19th August 2001
After trying for more than a year, the couple recently announced Steffi
is pregnant and due in mid-December. According to Steffi's mom, the baby
is a boy. "They're busily getting their homes ready in anticipation of
the baby," revealed a source close to the couple. "That means working on
a nursery at their place in Las Vegas ó and at their California home."
The tennis aces' love nest in the luxury enclave of Tiburon, on the San
Francisco Bay, has five bedrooms, six bathrooms, two swimming pools, a
tennis court, a four-bedroom staff house - and panoramic views of the Golden
Gate Bridge. They plan to make it their main home when Andre retires. As
for marriage, the tennis aces who've been dating for about two years are
talking about a New Year's wedding in Las Vegas. Andre was married to actress
Brooke Shields from 1997 to 1999 and Steffi has never been married. This
is the first child for both.
"I've been through five years of pain biting the bullet," Chuck said. "I knew that if I kept putting the surgery off, it would just keep getting worse. Now, with 'Walker' finished, it was time to do it." Chuck was injured in 1996 in a fight scene on " Walker" when a 400-pound co-star threw him onto a table. The table broke away too easily and Chuck fell hard, chipping a bone in his left hip. Over time, the injury was aggravated and the pain got worse. After years of agony, Chuck finally had an operation at Los Angeles' Cedars-Sinai Medical Centre. Doctors were able to fix the damage without a hip replacement and he's now recuperating.
Incredibly, Chuck's wife Gena is also bedridden: She has been ordered to bed for the rest of her pregnancy with twins, one boy and one girl, because she began early labour at the beginning of July and the babies aren't due until October
"I figured, why not get the surgery done now and lie next to her for
three days?" Chuck said. "It sounded like fun! And I wanted to get it done
before the babies come, so I can play with them without hurting."
"I became so depressed that I locked myself inside my bedroom for at least two weeks. I refused to speak to any one and couldn't eat. My life was a total disaster. I thought my musical career was doomed."
Today, the superstar R&B trio Destiny's Child is on top of the world with their megahit CD "Survivor." But it was the road to success that nearly destroyed Beyonce and caused her breakdown. Destiny's Child started out as an all-girl foursome and they took the music world by storm in 1997 with their hit single "No, No, No". Their first album went double-platinum and their second CD, "The Writing's on the Wall," went five-times platinum.
The original members - Beyonce and childhood friends Latavia Roberts, Le Toya Luckett and Kelly Rowland, performed together starting at age nine. Then in 1999, just days after the group was nominated for two Grammy Awards, a bombshell crisis rocked the band. Out of the blue, Latavia and Le Toya quit. In a stinging professional and personal rebuke, the pair said they refused to continue working under the management of Beyonce's father, Mathew Knowles, who has earned a reputation as a "control freak", say people close to the group. "Beyonce hit rock bottom when Latavia and Le Toya delivered the devastating news," the Insider said. The betrayal plunged Beyonce into her breakdown. It took some time but Beyonce was able to bounce back. Today, with Michelle Williams and Kelly, both 20, Destiny's Child is hotter than ever.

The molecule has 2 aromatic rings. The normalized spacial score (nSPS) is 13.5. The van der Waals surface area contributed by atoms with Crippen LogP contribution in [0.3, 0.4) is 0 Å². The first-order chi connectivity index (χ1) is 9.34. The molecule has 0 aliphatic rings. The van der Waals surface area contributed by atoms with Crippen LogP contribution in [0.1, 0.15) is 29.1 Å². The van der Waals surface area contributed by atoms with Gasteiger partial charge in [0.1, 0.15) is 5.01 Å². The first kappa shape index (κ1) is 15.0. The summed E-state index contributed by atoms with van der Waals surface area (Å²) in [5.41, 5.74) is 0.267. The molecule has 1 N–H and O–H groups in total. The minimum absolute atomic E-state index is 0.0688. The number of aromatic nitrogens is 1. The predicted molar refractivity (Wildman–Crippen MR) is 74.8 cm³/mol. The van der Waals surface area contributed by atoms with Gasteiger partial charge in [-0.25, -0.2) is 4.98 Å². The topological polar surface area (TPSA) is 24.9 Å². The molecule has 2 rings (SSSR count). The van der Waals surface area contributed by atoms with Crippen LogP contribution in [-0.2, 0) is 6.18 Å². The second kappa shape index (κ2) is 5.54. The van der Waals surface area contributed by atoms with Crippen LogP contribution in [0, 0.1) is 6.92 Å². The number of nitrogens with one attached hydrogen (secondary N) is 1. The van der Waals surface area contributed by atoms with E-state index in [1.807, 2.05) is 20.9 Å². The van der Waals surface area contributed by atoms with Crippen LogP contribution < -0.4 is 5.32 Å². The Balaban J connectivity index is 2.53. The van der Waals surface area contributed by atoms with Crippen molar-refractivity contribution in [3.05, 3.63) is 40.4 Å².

Even though Beyonce has it all - dazzling talent, sex appeal, fame,
wealth, youth and beauty, "she still suffers from low self-esteem," disclosed
the family friend. "But Kelly and Michelle are her saving grace. Without
them, she would be lost. And the good thing is, Beyonce is slowly regaining
The parents of Jorge Cruz Jr. sued Gayheart on Monday for wrongful death, The Associated Press reports. They allege that the actress was talking on a cell phone when her Jeep Grand Cherokee hit their son on June 13 in Hollywood, Calif. The boy received severe head injuries and died the next day.
The accident is still under investigation and could result in the filing of criminal charges. The actress, whose credits include Jawbreaker and Scream 2, released the following statement "Despite the allegations in the lawsuit, the facts will establish that this was a most unfortunate accident. The pain of this tragedy will live with me forever," she said.
Gayheart, played Antonia Marchette, the wife of Dylan McKay (Luke Perry)
on Beverly Hills, 90210 in 1995.
The actor, who left the ABC sitcom Spin City last year to spend more time lobbying for a cure for Parkinson's disease, from which he suffers, said that he wishes President Bush had taken a more "sure-footed" approach to the issue. "We have real questions about the quality and quantity of [support] he's given us," Fox told NBC's Today show.
Other celebrities who join Fox in supporting stem-cell research include Mary Tyler Moore, Christopher Reeve, and Kevin Kline. Those who support the research, which involves implanting cells from newly formed embryos to replace cells attacked by degenerative illnesses, believe that it will lead to huge medical advances in treating diseases like juvenile diabetes and Alzheimer's disease.
Many opponents of stem-cell research consider the destruction of embryos to be murder.
Fox, who has addressed Congress on several occasions about the promise
of stem-cell research, said of Bush's position, " it's a decision that
says, 'Let's go in this direction carefully but without a goal toward what
the ultimate goal is,' which is to eliminate a lot of these diseases and
help a lot of American citizens."